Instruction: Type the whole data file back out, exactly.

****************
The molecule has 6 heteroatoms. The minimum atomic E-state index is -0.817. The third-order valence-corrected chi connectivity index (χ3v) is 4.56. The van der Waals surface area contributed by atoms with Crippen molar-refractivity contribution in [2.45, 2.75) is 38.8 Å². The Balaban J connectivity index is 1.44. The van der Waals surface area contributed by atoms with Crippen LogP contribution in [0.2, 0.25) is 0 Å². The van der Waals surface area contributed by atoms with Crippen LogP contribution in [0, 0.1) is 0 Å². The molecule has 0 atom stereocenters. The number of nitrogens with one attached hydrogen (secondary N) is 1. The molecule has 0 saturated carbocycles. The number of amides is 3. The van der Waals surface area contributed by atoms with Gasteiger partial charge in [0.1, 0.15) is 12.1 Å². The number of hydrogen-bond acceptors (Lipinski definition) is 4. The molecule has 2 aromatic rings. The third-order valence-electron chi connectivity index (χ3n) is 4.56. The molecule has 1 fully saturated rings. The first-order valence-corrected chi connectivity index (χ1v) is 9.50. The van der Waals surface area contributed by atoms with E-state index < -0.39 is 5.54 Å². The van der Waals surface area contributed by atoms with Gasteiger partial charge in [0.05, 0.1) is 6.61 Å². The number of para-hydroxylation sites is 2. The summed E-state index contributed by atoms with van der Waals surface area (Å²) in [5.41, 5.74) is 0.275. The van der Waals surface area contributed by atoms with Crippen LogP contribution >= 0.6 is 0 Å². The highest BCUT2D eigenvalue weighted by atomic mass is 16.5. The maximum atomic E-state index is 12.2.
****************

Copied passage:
The molecule has 6 heteroatoms. The minimum atomic E-state index is -0.817. The third-order valence-corrected chi connectivity index (χ3v) is 4.56. The van der Waals surface area contributed by atoms with Crippen molar-refractivity contribution in [2.45, 2.75) is 38.8 Å². The Balaban J connectivity index is 1.44. The van der Waals surface area contributed by atoms with Crippen LogP contribution in [0.2, 0.25) is 0 Å². The van der Waals surface area contributed by atoms with Crippen LogP contribution in [0, 0.1) is 0 Å². The molecule has 0 atom stereocenters. The number of nitrogens with one attached hydrogen (secondary N) is 1. The molecule has 0 saturated carbocycles. The number of amides is 3. The van der Waals surface area contributed by atoms with Gasteiger partial charge in [0.1, 0.15) is 12.1 Å². The number of hydrogen-bond acceptors (Lipinski definition) is 4. The molecule has 2 aromatic rings. The third-order valence-electron chi connectivity index (χ3n) is 4.56. The molecule has 1 fully saturated rings. The first-order valence-corrected chi connectivity index (χ1v) is 9.50. The van der Waals surface area contributed by atoms with E-state index < -0.39 is 5.54 Å². The van der Waals surface area contributed by atoms with Gasteiger partial charge in [0.05, 0.1) is 6.61 Å². The number of para-hydroxylation sites is 2. The summed E-state index contributed by atoms with van der Waals surface area (Å²) in [5.41, 5.74) is 0.275. The van der Waals surface area contributed by atoms with Crippen LogP contribution >= 0.6 is 0 Å². The highest BCUT2D eigenvalue weighted by atomic mass is 16.5. The maximum atomic E-state index is 12.2.